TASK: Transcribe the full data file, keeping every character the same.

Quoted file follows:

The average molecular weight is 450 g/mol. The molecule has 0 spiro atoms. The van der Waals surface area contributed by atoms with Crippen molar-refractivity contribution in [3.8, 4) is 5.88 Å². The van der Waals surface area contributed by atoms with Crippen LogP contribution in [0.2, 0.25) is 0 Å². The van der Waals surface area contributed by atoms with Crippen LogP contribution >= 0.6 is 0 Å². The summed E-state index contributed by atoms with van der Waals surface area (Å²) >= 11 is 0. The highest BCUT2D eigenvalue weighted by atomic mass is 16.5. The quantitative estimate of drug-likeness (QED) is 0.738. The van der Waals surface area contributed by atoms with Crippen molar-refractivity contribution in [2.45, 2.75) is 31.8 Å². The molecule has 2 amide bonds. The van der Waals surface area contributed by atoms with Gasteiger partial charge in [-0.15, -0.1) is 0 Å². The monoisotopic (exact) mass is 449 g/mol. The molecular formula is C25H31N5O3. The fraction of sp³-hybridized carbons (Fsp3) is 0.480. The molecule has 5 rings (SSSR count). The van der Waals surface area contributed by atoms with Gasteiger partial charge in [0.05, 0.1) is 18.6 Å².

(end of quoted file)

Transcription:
The average molecular weight is 450 g/mol. The molecule has 0 spiro atoms. The van der Waals surface area contributed by atoms with Crippen molar-refractivity contribution in [3.8, 4) is 5.88 Å². The van der Waals surface area contributed by atoms with Crippen LogP contribution in [0.2, 0.25) is 0 Å². The van der Waals surface area contributed by atoms with Crippen LogP contribution >= 0.6 is 0 Å². The summed E-state index contributed by atoms with van der Waals surface area (Å²) >= 11 is 0. The highest BCUT2D eigenvalue weighted by atomic mass is 16.5. The quantitative estimate of drug-likeness (QED) is 0.738. The van der Waals surface area contributed by atoms with Crippen molar-refractivity contribution in [2.45, 2.75) is 31.8 Å². The molecule has 2 amide bonds. The van der Waals surface area contributed by atoms with Gasteiger partial charge in [-0.15, -0.1) is 0 Å². The monoisotopic (exact) mass is 449 g/mol. The molecular formula is C25H31N5O3. The fraction of sp³-hybridized carbons (Fsp3) is 0.480. The molecule has 5 rings (SSSR count). The van der Waals surface area contributed by atoms with Gasteiger partial charge in [0.05, 0.1) is 18.6 Å².